King Misfit, Seven Year Riot, & Against All Evil @ The Room
Sunday March 18th, 2012
Posted at 8:45pm
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The Room Nightclub, above Chanosos on Ouellette Avenue started hosting rock shows a few months back, and this past weekend they held one that was another success.
Three local rock bands shook the walls and crowd with their performances to a packed house.
The first band was Against All Evil, the modern incarnation of a boy band. Only now, this staple of my childhood can actually play instruments, write their own songs, and have (luckily?) lost the choreographed dance moves. Although this band might have used it, because despite well-written and tightly performed ready-for radio rock, the stage presence was a bit lacking. Of course, I would rather go to a performance of good music and a slow show than the other way around, so I was still pleased. And with the tone of AAE’s music, it would be difficult not to get into the set, even the obligatory slow jam. (Thank you, Adam D’Andrea!)
Seven Year Riot is a name I’ve heard a number of times, but never had the chance to see before this show. And did they ever deliver. A band that admittedly likes to partake of the alcoholic beverages and cause a bit of destruction, this is a group that fuses the accessibility of modern alternative rock with the grit and edge of metal to create some extremely enjoyable music. And adding that to the ridiculously entertaining to performance, and it’s hard not to love this band. Frontman Justin Forsyth might be part feline, judging from his panther-like jumping and prowling around the stage, and Anthony Ricci’s drumming was as solid as it gets. With songs about zombies and psychotic ex’s, these guys are writing songs that audiences can sympathize with, which certainly helps their cause.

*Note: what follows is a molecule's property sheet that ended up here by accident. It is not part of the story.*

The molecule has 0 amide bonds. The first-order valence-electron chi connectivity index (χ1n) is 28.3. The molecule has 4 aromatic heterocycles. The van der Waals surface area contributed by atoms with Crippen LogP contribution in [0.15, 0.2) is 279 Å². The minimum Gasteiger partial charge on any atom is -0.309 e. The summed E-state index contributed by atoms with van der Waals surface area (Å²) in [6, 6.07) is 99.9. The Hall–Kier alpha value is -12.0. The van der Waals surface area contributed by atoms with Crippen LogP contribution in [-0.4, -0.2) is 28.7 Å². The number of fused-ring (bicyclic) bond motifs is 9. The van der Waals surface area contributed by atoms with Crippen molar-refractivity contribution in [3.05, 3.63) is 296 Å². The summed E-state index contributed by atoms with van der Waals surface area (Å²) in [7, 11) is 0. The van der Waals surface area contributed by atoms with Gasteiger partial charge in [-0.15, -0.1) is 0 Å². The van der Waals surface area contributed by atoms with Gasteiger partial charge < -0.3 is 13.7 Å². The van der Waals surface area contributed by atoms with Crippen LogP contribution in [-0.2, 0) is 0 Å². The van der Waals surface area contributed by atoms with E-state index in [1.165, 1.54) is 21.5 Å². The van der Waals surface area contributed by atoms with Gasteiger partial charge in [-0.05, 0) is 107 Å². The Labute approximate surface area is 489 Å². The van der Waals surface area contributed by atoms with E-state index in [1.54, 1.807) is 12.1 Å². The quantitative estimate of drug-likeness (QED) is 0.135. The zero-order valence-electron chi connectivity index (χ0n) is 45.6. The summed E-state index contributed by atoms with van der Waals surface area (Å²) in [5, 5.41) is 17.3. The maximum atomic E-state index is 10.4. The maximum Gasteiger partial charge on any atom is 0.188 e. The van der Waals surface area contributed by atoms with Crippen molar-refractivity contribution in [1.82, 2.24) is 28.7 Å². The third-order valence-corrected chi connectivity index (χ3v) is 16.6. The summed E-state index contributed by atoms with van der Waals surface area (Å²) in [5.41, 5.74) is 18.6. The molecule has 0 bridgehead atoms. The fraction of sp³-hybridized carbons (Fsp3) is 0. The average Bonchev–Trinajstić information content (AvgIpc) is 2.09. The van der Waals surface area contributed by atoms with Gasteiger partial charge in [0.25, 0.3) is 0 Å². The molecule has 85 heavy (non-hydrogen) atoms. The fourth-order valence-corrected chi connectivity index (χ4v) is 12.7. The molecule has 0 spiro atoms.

Windsor’s version of Rhapsody, King Misfit is a symphonic metal band with a strong tendency toward the epically progressive side of things. With an impressive intro and a large light set-up, these guys are setting themselves up for a big show before even hitting the stage. The performance certainly came through, with tight playing of their seven-minute songs which are undeniably well written and arranged, tunes that any Dream Evil fan is sure to love. A seven string bass put out a tone that almost made me cry is was so good, a wizard-festooned guitar blazed through lead riffs, and a Rob Halford-looking lead vocalist wailed his way through the set list, stumping around the stage during the frequent instrumental breaks.
And let’s also give props to the sound and stage crew of the night, who did a wonderful job, and to Mark McKenzie and The Room for putting the whole thing on.